Scientists have determined that there is no primary agent or factor that causes autism.  The disorder has been linked to, but not limited to, diet, genes, vaccines and other factors. However, no particular element can be pinpointed as a definitive cause of the condition. 


Certain elements in a child’s diet have been examined as potential links to autism.  In 2002, Garvey examined the endogenous opiates, gluten and casein which are found in diary and wheat products.  Garvey’s finding suggests that these opiates adhere to the central nervous systems of children, thus supporting the theory that these elements may contribute to or cause autism (as cited by Aman, 2005).   Cuda (2006) noted that some parents were remove grain based products with gluten from their children’s diet in an attempt to avoid exacerbating the autistic condition.  Although, Chessin (as cited by Cuba, 2006) stated that no scientific results have been evaluated, some parents have noticed that their child’s demeanor improved after grain-based products were eliminated from the diet. 


 In a December 19, 1999 article in Applied Genetics News, research was in process at the University of North Carolina at Chapel Hill to study the possibility that a gene causing autism attaches to chromosome 13 in individuals with the condition.  The findings of this study could have a major impact on autism research (Gale Group, 2001).  In an additional article by Szatmari (2003), the author reviewed studies on genome-linkages that also considered the connection with chromosome 13.

The importance of gene study continues today with the utilization of DNA testing. Such technology can determine the likelihood of an individual being a carrier of a gene with possible links to autism. Hagerman (2006) used DNA testing to study fragile X syndrome, which is associated with autism, among other conditions.  In this study, the existence of a full mutation and/or a permutation gene led to a variety of gene related conditions, including autism.  This study’s outcome suggests that more research is needed to reach an understanding of the fragile X field and its connection to autism.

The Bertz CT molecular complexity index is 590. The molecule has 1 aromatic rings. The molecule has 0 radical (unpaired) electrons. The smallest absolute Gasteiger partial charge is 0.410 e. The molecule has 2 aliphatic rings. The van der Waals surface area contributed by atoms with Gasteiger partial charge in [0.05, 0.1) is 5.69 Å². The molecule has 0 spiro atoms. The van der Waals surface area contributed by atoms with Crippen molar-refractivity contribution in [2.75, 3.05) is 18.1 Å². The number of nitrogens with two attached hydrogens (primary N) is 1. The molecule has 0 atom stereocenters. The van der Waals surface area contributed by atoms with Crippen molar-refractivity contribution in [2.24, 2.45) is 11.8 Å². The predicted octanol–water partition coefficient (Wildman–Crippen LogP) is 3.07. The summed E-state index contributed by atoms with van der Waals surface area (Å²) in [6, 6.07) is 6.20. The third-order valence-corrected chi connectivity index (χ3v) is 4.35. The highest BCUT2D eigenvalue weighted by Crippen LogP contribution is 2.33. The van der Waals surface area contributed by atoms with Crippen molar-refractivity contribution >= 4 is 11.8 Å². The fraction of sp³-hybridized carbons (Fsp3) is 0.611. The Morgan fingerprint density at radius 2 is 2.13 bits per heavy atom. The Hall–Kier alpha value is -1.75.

Measles, Mumps, & Rubella

Additional research continues to be conducted to determine whether or not there is any validity in the theory that vaccines can cause autism.  Of  particular focus is the  measles, mumps and rubella (MMR) vaccine,  A 1998 British based-study (as cited by Cuda, 2006) postulated that the measles, mumps and rubella (MMR) vaccine may be a causative agent of autism. Though this theory was widespread, researchers admitted that after six years of misinformation, no true link between the MMR vaccine and autism could be determined.  Despite the lack of evidence, researchers and health care providers believe that this theory has caused parents to avoid of having their children immunized, resulting in an unprecedented outbreak of mumps in the US (Center of Disease Control & Prevention, 2006;, 2006).

Other Considerations

Although the MMR connection has not been proven, many researchers are looking to: 1) environmental factors (Szatmari, 2003), 2) internal organs, such as the intestines (Jass, 2005) and 3) mother’s exposure to medications prescribed during pregnancy (Parsell, 2004) as potential causative factors of autism. 
The Mental, Emotional and Behavioral Effects of the Causative Agent

Research is not clear on the effects that mental, emotional and or behavioral causative agents have on autistic children.  Evidence has shown children’s inability to share conclusively how these factors contribute to the whole causative agent; thereby contributing to the researchers daunting task of determining the effect on the body and mind.